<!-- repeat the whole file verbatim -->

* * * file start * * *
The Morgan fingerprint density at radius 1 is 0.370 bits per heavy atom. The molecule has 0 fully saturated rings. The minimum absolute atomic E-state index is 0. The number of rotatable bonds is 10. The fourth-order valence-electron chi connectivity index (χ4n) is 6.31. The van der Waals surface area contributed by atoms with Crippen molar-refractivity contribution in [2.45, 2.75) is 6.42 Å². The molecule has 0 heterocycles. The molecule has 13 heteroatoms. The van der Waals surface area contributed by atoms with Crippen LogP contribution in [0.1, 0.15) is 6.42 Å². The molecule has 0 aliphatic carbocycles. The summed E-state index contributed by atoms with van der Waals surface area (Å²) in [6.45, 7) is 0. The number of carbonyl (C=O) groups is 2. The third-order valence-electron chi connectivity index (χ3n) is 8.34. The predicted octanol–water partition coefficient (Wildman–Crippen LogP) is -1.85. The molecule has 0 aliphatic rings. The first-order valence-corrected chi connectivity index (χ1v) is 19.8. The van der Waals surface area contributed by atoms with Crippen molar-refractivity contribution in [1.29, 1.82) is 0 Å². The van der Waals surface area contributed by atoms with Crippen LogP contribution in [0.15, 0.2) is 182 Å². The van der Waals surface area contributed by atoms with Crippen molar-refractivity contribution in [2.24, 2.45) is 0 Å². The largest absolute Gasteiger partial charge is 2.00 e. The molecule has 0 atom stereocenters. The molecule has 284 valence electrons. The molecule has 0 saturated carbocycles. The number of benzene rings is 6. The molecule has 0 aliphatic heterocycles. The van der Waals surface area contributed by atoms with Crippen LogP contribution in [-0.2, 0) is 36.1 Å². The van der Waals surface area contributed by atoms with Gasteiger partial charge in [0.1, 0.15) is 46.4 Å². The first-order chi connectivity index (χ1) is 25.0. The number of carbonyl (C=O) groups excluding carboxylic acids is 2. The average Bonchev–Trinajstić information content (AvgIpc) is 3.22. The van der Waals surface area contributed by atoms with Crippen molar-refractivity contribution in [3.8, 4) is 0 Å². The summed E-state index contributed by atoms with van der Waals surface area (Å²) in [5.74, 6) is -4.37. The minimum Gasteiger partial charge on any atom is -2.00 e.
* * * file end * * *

The Morgan fingerprint density at radius 1 is 0.370 bits per heavy atom. The molecule has 0 fully saturated rings. The minimum absolute atomic E-state index is 0. The number of rotatable bonds is 10. The fourth-order valence-electron chi connectivity index (χ4n) is 6.31. The van der Waals surface area contributed by atoms with Crippen molar-refractivity contribution in [2.45, 2.75) is 6.42 Å². The molecule has 0 heterocycles. The molecule has 13 heteroatoms. The van der Waals surface area contributed by atoms with Crippen LogP contribution in [0.1, 0.15) is 6.42 Å². The molecule has 0 aliphatic carbocycles. The summed E-state index contributed by atoms with van der Waals surface area (Å²) in [6.45, 7) is 0. The number of carbonyl (C=O) groups is 2. The third-order valence-electron chi connectivity index (χ3n) is 8.34. The predicted octanol–water partition coefficient (Wildman–Crippen LogP) is -1.85. The molecule has 0 aliphatic rings. The first-order valence-corrected chi connectivity index (χ1v) is 19.8. The van der Waals surface area contributed by atoms with Crippen molar-refractivity contribution in [1.29, 1.82) is 0 Å². The van der Waals surface area contributed by atoms with Crippen LogP contribution in [0.15, 0.2) is 182 Å². The van der Waals surface area contributed by atoms with Crippen molar-refractivity contribution in [2.24, 2.45) is 0 Å². The largest absolute Gasteiger partial charge is 2.00 e. The molecule has 0 atom stereocenters. The molecule has 284 valence electrons. The molecule has 0 saturated carbocycles. The number of benzene rings is 6. The molecule has 0 aliphatic heterocycles. The van der Waals surface area contributed by atoms with Crippen LogP contribution in [-0.2, 0) is 36.1 Å². The van der Waals surface area contributed by atoms with Gasteiger partial charge in [0.1, 0.15) is 46.4 Å². The first-order chi connectivity index (χ1) is 25.0. The number of carbonyl (C=O) groups excluding carboxylic acids is 2. The average Bonchev–Trinajstić information content (AvgIpc) is 3.22. The van der Waals surface area contributed by atoms with Crippen molar-refractivity contribution in [3.8, 4) is 0 Å². The summed E-state index contributed by atoms with van der Waals surface area (Å²) in [5.74, 6) is -4.37. The minimum Gasteiger partial charge on any atom is -2.00 e.